The Spy review: Serious Sacha Baron Cohen saves new Netflix series from being a joke
Director - Gideon Raff
Cast - Sacha Baron Cohen, Noah Emmerich, Hadar Ratzon-Rotem, Alexander Siddig, Waleed Zuaiter
Gideon Raff gives himself at least six credits in each episode of his new Netflix miniseries, The Spy. He doesn’t combine them for the sake of brevity (or humility), but instead, in highly irregular form, doubles down on them, giving himself a proud pat on the back before each episode has begun, and again, after it has ended.
As annoying as it is to see his name again and again and again, this knowledge comes in handy when you’re looking for someone to assign blame upon for the show’s many missteps, but also when you’re looking for someone to praise when it occasionally succeeds. Because by hogging the limelight, creator, executive producer, writer and director Gideon Raff has also painted a target on his back. The Spy, for better or for worse, is a Raff enterprise. It lives and it dies on the back of its creator’s sensibilities.
Watch The Spy trailer here
The six-part miniseries arrives less than two months after his highly problematic Netflix film, The Red Sea Diving Resort. The Spy is an infinitely better experience, but one thing is abundantly clear now: Raff is a much better fit for television than feature films. Long-form storytelling irons out some of his more controversial tendencies, which were there for everyone to see in The Red Sea Diving Resort, a film that had the unique ability to offend different audiences depending on which corner of the world they came from. So while I found its divisive politics rather troubling, others thought it celebrated the White Saviour trope.
And either by complete coincidence or by design, the lead character’s skin colour plays an important role in The Spy, as well. Eli Cohen’s Arab appearance was one of the key reasons he was handpicked by the Israeli intelligence agency, the Mossad, to undertake a highly dangerous mission in the 1960s. He would be their man in Damascus, Syria, at a tumultuous time between the nations. He would establish himself as a patriotic Syrian businessman, host lavish parties for statesmen and military officials, and relay whatever he learnt to his handlers back home.
It took me a full episode to accept Sacha Baron Cohen as Eli, which is a shame, because once the initial shock of seeing him, a comic legend, deliver a dramatic performance wears off, he is revealed to be quite excellent in the role. The accent that initially seemed like it belonged to one of his Who is America? characters becomes less distracting as the actor sneaks under Eli’s skin. As broad as some of his choices may be, Sacha Baron Cohen can be disarmingly subtle, as well.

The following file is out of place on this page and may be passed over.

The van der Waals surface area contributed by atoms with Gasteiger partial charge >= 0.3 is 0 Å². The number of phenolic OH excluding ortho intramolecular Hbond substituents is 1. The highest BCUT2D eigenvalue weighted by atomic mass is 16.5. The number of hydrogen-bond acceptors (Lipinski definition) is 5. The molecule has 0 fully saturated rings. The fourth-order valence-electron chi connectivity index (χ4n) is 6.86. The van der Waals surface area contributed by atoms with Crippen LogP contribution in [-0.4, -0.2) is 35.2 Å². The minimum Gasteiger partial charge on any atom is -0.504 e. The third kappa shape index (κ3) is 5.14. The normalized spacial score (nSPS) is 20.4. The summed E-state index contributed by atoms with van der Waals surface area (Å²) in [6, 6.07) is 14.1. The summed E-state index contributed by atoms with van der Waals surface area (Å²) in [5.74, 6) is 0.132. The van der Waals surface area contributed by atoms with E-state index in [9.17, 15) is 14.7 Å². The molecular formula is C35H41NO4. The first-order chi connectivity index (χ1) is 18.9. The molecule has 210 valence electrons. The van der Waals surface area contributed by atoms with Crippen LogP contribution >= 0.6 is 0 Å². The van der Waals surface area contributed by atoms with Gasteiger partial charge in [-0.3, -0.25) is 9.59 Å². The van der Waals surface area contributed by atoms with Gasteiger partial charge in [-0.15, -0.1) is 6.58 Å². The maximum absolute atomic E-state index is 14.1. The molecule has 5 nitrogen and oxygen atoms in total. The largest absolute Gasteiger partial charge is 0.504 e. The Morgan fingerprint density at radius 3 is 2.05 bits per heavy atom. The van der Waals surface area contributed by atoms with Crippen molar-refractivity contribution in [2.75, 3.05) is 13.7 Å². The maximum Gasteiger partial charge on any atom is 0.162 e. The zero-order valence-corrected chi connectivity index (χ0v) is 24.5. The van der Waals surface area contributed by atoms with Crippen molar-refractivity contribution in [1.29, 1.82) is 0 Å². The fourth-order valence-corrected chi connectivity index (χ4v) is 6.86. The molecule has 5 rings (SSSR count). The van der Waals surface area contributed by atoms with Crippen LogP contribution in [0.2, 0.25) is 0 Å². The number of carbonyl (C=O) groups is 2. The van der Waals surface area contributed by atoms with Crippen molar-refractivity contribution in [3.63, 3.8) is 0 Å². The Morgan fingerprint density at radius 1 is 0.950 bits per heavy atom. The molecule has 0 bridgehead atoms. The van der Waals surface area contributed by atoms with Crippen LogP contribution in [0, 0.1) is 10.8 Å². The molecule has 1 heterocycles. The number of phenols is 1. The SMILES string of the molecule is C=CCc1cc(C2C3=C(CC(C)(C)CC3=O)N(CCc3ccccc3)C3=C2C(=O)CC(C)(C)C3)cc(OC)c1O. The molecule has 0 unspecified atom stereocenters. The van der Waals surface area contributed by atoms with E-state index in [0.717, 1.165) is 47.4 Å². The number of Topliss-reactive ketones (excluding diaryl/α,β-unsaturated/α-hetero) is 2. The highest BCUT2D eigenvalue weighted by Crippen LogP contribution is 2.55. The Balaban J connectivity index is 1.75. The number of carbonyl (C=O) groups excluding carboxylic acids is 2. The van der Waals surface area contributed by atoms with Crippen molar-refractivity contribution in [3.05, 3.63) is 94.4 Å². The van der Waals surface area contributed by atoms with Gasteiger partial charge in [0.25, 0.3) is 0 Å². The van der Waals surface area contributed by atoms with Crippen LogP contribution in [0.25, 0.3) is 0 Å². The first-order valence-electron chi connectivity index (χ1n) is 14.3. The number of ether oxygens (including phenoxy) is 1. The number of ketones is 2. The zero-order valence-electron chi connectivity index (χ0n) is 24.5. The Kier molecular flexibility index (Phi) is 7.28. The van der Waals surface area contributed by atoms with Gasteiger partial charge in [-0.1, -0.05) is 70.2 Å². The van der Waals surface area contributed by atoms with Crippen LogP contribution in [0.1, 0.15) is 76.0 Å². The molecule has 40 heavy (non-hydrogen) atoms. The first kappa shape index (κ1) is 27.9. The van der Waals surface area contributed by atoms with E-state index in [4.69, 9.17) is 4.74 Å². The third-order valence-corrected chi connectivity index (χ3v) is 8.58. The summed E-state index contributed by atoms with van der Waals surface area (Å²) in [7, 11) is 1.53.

While Eli is shown to be a regular family man who adores his wife, his Syrian secret identity, Kamel, needs to wield an uncommon confidence as he develops relationships with important Syrian figures; he must be charming and sociable, authoritative but never arrogant.
The actor’s performance goes a long way in toning down some of Raff’s more eccentric directorial flourishes, none of which is weirder than his decision, in one dramatic sequence, to intercut between a military coup and an orgy.
The writing is also rather plain. As expensive as The Spy looks and feels (save for one glaring moment where modern cars can be seen on the streets of 60s Damascus), it is decidedly lowbrow in its treatment. It is the sort of show in which fireplaces tend to make themselves available when letters are in need of burning; the sort of show in which, if wives are being missed, a lookalike appears out of thin air to be followed on the streets; in which secret conversations are conducted within earshot of exactly those people who shouldn’t be hearing them.
It sort of makes sense that the show is a smoother ride when it focuses on the character of Eli, and not when it slips into that uncomfortable political zone that Raff routinely finds himself veering into. You see, most of what has been documented about Eli’s life is from an Israeli perspective. To them, he is a national hero; a man who played a key role in his country’s victory in the Six-Day War. And it is with similar reverence that Gideon Raff tells his story.
I’ve always thought of Israelis as a paranoid people. As a child, minding my own business outside the French cultural centre in New Delhi, I was approached by a man in dark glasses and a suit - he looked like a secret agent! He asked me what I was doing, and vaguely dissatisfied with my answer, he noted down my name and address in a pocketbook. As he walked back across the street, I learned that he worked the security at the neighbouring Israeli embassy. I was later told that the Israelis across the street kept a better record of the goings on at the French cultural centre than the French themselves. To be clear, this was in New Delhi, perhaps in the mid-2000s.
Israel of the 1960s was a very different place; it was when the seeds of the nation’s current belligerent attitude were first sown. And Raff, to his credit, offers a sort of explanation for his country’s psychology back them. Because barely two decades before Eli was sent into Syria — his patriotism exploited for the greater good of his nation — the Israelis felt that they had been let down by the world, and made to believe that if they didn’t take care of their own people, no one would.
The Spy isn’t perfect, but at least it has the humanism of Meghna Gulzar’s Raazi and Yoon Jong- bin’s The Spy Gone North — both recent benchmarks for the genre.